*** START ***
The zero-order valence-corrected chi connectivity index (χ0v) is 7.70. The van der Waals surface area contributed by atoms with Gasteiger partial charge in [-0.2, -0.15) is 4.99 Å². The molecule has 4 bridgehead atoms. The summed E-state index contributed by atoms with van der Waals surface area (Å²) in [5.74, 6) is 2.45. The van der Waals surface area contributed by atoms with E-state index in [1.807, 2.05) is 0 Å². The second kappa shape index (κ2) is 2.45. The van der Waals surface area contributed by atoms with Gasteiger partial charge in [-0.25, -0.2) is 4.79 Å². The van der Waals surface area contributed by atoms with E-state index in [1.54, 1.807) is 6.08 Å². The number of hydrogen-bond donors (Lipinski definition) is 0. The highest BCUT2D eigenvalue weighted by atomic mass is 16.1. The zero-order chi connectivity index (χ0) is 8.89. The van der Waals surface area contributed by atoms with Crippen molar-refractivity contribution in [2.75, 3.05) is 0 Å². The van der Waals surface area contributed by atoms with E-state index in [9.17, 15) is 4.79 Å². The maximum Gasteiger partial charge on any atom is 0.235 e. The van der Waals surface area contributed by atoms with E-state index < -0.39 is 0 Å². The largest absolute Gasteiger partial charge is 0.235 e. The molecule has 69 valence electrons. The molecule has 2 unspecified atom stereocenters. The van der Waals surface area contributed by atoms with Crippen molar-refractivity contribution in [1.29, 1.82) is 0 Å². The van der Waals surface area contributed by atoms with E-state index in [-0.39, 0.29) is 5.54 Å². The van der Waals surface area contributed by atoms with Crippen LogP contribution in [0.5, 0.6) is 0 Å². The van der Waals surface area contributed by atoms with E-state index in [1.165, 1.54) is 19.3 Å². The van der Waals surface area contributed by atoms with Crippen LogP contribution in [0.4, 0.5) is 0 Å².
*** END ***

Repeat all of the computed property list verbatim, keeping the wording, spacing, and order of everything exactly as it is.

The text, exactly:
The zero-order valence-corrected chi connectivity index (χ0v) is 7.70. The van der Waals surface area contributed by atoms with Gasteiger partial charge in [-0.2, -0.15) is 4.99 Å². The molecule has 4 bridgehead atoms. The summed E-state index contributed by atoms with van der Waals surface area (Å²) in [5.74, 6) is 2.45. The van der Waals surface area contributed by atoms with E-state index in [1.807, 2.05) is 0 Å². The second kappa shape index (κ2) is 2.45. The van der Waals surface area contributed by atoms with Gasteiger partial charge in [-0.25, -0.2) is 4.79 Å². The van der Waals surface area contributed by atoms with E-state index in [1.54, 1.807) is 6.08 Å². The number of hydrogen-bond donors (Lipinski definition) is 0. The highest BCUT2D eigenvalue weighted by atomic mass is 16.1. The zero-order chi connectivity index (χ0) is 8.89. The van der Waals surface area contributed by atoms with Crippen molar-refractivity contribution in [2.75, 3.05) is 0 Å². The van der Waals surface area contributed by atoms with E-state index in [9.17, 15) is 4.79 Å². The maximum Gasteiger partial charge on any atom is 0.235 e. The van der Waals surface area contributed by atoms with E-state index < -0.39 is 0 Å². The largest absolute Gasteiger partial charge is 0.235 e. The molecule has 69 valence electrons. The molecule has 2 unspecified atom stereocenters. The van der Waals surface area contributed by atoms with Crippen molar-refractivity contribution in [1.29, 1.82) is 0 Å². The van der Waals surface area contributed by atoms with E-state index in [-0.39, 0.29) is 5.54 Å². The van der Waals surface area contributed by atoms with Crippen LogP contribution in [0.5, 0.6) is 0 Å². The van der Waals surface area contributed by atoms with E-state index in [1.165, 1.54) is 19.3 Å². The van der Waals surface area contributed by atoms with Crippen LogP contribution in [0.4, 0.5) is 0 Å².